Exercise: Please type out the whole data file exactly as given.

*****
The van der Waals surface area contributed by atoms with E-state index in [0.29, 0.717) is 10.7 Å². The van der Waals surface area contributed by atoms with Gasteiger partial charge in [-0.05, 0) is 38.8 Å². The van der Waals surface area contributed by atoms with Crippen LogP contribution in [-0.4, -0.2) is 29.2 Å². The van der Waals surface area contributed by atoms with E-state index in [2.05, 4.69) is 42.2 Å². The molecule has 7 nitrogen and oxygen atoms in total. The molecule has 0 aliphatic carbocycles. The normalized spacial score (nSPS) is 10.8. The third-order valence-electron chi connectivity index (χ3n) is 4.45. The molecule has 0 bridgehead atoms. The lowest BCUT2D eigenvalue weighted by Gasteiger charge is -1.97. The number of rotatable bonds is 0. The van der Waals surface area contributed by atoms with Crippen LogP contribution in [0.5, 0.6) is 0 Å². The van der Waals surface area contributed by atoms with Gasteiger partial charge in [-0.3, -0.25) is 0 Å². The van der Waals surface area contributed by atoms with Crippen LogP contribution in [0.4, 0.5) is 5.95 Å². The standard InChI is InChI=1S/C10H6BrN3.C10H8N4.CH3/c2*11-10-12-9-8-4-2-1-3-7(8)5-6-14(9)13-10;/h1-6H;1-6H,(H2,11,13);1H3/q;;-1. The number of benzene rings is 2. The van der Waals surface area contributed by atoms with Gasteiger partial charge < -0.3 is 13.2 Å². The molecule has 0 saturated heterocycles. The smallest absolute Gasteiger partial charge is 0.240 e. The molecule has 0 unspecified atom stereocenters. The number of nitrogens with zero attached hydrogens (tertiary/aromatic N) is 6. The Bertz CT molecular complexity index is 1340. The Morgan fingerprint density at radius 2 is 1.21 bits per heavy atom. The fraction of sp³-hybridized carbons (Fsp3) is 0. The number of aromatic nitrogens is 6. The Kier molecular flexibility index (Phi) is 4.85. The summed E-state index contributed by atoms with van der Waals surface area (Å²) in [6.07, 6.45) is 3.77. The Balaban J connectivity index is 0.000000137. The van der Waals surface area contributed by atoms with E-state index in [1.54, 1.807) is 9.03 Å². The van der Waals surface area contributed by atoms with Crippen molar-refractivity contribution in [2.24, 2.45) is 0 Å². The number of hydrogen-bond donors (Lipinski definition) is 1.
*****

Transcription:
The van der Waals surface area contributed by atoms with E-state index in [0.29, 0.717) is 10.7 Å². The van der Waals surface area contributed by atoms with Gasteiger partial charge in [-0.05, 0) is 38.8 Å². The van der Waals surface area contributed by atoms with Crippen LogP contribution in [-0.4, -0.2) is 29.2 Å². The van der Waals surface area contributed by atoms with E-state index in [2.05, 4.69) is 42.2 Å². The molecule has 7 nitrogen and oxygen atoms in total. The molecule has 0 aliphatic carbocycles. The normalized spacial score (nSPS) is 10.8. The third-order valence-electron chi connectivity index (χ3n) is 4.45. The molecule has 0 bridgehead atoms. The lowest BCUT2D eigenvalue weighted by Gasteiger charge is -1.97. The number of rotatable bonds is 0. The van der Waals surface area contributed by atoms with Crippen LogP contribution in [0.5, 0.6) is 0 Å². The van der Waals surface area contributed by atoms with Gasteiger partial charge in [-0.3, -0.25) is 0 Å². The van der Waals surface area contributed by atoms with Crippen LogP contribution in [0.4, 0.5) is 5.95 Å². The standard InChI is InChI=1S/C10H6BrN3.C10H8N4.CH3/c2*11-10-12-9-8-4-2-1-3-7(8)5-6-14(9)13-10;/h1-6H;1-6H,(H2,11,13);1H3/q;;-1. The number of benzene rings is 2. The van der Waals surface area contributed by atoms with Gasteiger partial charge < -0.3 is 13.2 Å². The molecule has 0 saturated heterocycles. The smallest absolute Gasteiger partial charge is 0.240 e. The molecule has 0 unspecified atom stereocenters. The number of nitrogens with zero attached hydrogens (tertiary/aromatic N) is 6. The Bertz CT molecular complexity index is 1340. The Morgan fingerprint density at radius 2 is 1.21 bits per heavy atom. The fraction of sp³-hybridized carbons (Fsp3) is 0. The number of aromatic nitrogens is 6. The Kier molecular flexibility index (Phi) is 4.85. The summed E-state index contributed by atoms with van der Waals surface area (Å²) in [6.07, 6.45) is 3.77. The Balaban J connectivity index is 0.000000137. The van der Waals surface area contributed by atoms with E-state index in [1.54, 1.807) is 9.03 Å². The van der Waals surface area contributed by atoms with Crippen molar-refractivity contribution in [2.24, 2.45) is 0 Å². The number of hydrogen-bond donors (Lipinski definition) is 1.